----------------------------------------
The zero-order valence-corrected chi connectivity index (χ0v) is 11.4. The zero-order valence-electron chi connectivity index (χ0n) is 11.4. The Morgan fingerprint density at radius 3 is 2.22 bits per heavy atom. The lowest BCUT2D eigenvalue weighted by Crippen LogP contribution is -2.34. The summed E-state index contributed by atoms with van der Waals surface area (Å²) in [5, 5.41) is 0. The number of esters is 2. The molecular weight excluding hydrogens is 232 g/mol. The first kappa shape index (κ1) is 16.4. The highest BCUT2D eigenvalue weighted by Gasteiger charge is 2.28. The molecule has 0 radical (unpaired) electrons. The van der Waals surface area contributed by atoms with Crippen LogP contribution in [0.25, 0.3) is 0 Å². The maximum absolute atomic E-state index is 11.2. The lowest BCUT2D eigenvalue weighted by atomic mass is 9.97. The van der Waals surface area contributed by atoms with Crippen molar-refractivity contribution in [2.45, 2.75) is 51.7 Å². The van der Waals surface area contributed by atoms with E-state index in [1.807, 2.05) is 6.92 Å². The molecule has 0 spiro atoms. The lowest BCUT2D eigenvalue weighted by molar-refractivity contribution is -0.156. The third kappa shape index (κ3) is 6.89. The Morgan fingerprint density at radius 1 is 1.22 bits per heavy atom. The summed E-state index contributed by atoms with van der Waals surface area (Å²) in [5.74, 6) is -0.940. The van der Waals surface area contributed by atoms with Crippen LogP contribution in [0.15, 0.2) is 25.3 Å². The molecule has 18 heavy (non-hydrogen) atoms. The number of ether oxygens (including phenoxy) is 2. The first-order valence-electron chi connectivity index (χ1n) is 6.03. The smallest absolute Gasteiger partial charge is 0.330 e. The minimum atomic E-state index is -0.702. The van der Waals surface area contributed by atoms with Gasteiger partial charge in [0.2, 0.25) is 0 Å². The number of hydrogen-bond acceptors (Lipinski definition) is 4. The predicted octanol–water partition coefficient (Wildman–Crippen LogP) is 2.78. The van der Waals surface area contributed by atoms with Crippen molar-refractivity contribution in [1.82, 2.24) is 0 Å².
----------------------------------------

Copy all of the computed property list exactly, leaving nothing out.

The zero-order valence-corrected chi connectivity index (χ0v) is 11.4. The zero-order valence-electron chi connectivity index (χ0n) is 11.4. The Morgan fingerprint density at radius 3 is 2.22 bits per heavy atom. The lowest BCUT2D eigenvalue weighted by Crippen LogP contribution is -2.34. The summed E-state index contributed by atoms with van der Waals surface area (Å²) in [5, 5.41) is 0. The number of esters is 2. The molecular weight excluding hydrogens is 232 g/mol. The first kappa shape index (κ1) is 16.4. The highest BCUT2D eigenvalue weighted by Gasteiger charge is 2.28. The molecule has 0 radical (unpaired) electrons. The van der Waals surface area contributed by atoms with Crippen LogP contribution in [0.25, 0.3) is 0 Å². The maximum absolute atomic E-state index is 11.2. The lowest BCUT2D eigenvalue weighted by atomic mass is 9.97. The van der Waals surface area contributed by atoms with Crippen molar-refractivity contribution in [2.45, 2.75) is 51.7 Å². The van der Waals surface area contributed by atoms with E-state index in [1.807, 2.05) is 6.92 Å². The molecule has 0 spiro atoms. The lowest BCUT2D eigenvalue weighted by molar-refractivity contribution is -0.156. The third kappa shape index (κ3) is 6.89. The Morgan fingerprint density at radius 1 is 1.22 bits per heavy atom. The summed E-state index contributed by atoms with van der Waals surface area (Å²) in [5.74, 6) is -0.940. The van der Waals surface area contributed by atoms with Crippen LogP contribution in [0.15, 0.2) is 25.3 Å². The molecule has 18 heavy (non-hydrogen) atoms. The number of ether oxygens (including phenoxy) is 2. The first-order valence-electron chi connectivity index (χ1n) is 6.03. The smallest absolute Gasteiger partial charge is 0.330 e. The minimum atomic E-state index is -0.702. The van der Waals surface area contributed by atoms with Gasteiger partial charge in [0.2, 0.25) is 0 Å². The number of hydrogen-bond acceptors (Lipinski definition) is 4. The predicted octanol–water partition coefficient (Wildman–Crippen LogP) is 2.78. The van der Waals surface area contributed by atoms with Crippen molar-refractivity contribution in [1.82, 2.24) is 0 Å².